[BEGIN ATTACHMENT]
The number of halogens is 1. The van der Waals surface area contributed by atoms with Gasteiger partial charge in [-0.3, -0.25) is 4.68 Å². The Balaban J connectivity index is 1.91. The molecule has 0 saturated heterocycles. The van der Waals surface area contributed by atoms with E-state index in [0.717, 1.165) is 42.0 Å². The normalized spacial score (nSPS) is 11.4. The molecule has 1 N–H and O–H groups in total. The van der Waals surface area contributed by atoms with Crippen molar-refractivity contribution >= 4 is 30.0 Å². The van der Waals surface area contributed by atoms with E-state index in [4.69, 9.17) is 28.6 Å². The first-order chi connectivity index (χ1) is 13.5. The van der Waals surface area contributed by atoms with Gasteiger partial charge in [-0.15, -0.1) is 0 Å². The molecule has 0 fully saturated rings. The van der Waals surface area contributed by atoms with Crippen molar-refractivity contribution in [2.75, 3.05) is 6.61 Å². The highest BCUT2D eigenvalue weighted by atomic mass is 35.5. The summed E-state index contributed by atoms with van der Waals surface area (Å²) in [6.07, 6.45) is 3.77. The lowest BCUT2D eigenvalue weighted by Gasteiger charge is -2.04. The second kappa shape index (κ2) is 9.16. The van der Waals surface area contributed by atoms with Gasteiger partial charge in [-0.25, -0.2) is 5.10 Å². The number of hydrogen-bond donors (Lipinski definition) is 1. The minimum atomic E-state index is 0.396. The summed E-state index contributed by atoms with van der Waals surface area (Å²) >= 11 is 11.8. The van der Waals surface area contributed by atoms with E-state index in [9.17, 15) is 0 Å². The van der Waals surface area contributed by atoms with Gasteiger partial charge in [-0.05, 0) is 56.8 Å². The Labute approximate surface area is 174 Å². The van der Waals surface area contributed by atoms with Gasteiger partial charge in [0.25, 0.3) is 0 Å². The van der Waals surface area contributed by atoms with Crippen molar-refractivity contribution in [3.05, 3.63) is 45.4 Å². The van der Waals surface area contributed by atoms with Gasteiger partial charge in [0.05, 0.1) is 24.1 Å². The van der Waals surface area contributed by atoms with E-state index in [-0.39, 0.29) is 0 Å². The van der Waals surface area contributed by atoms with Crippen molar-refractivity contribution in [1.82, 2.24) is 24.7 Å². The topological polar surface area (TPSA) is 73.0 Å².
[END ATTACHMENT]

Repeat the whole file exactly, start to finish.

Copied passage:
The number of halogens is 1. The van der Waals surface area contributed by atoms with Gasteiger partial charge in [-0.3, -0.25) is 4.68 Å². The Balaban J connectivity index is 1.91. The molecule has 0 saturated heterocycles. The van der Waals surface area contributed by atoms with E-state index in [0.717, 1.165) is 42.0 Å². The normalized spacial score (nSPS) is 11.4. The molecule has 1 N–H and O–H groups in total. The van der Waals surface area contributed by atoms with Crippen molar-refractivity contribution >= 4 is 30.0 Å². The van der Waals surface area contributed by atoms with E-state index in [4.69, 9.17) is 28.6 Å². The first-order chi connectivity index (χ1) is 13.5. The van der Waals surface area contributed by atoms with Gasteiger partial charge in [-0.15, -0.1) is 0 Å². The molecule has 0 fully saturated rings. The van der Waals surface area contributed by atoms with Crippen molar-refractivity contribution in [2.75, 3.05) is 6.61 Å². The highest BCUT2D eigenvalue weighted by atomic mass is 35.5. The summed E-state index contributed by atoms with van der Waals surface area (Å²) in [6.07, 6.45) is 3.77. The lowest BCUT2D eigenvalue weighted by Gasteiger charge is -2.04. The second kappa shape index (κ2) is 9.16. The van der Waals surface area contributed by atoms with Gasteiger partial charge in [-0.25, -0.2) is 5.10 Å². The number of hydrogen-bond donors (Lipinski definition) is 1. The minimum atomic E-state index is 0.396. The summed E-state index contributed by atoms with van der Waals surface area (Å²) >= 11 is 11.8. The van der Waals surface area contributed by atoms with E-state index in [9.17, 15) is 0 Å². The van der Waals surface area contributed by atoms with Gasteiger partial charge in [-0.05, 0) is 56.8 Å². The Labute approximate surface area is 174 Å². The van der Waals surface area contributed by atoms with Gasteiger partial charge in [0.25, 0.3) is 0 Å². The van der Waals surface area contributed by atoms with Crippen molar-refractivity contribution in [3.05, 3.63) is 45.4 Å². The van der Waals surface area contributed by atoms with Gasteiger partial charge in [0.05, 0.1) is 24.1 Å². The van der Waals surface area contributed by atoms with E-state index in [-0.39, 0.29) is 0 Å². The van der Waals surface area contributed by atoms with Crippen molar-refractivity contribution in [1.82, 2.24) is 24.7 Å². The topological polar surface area (TPSA) is 73.0 Å².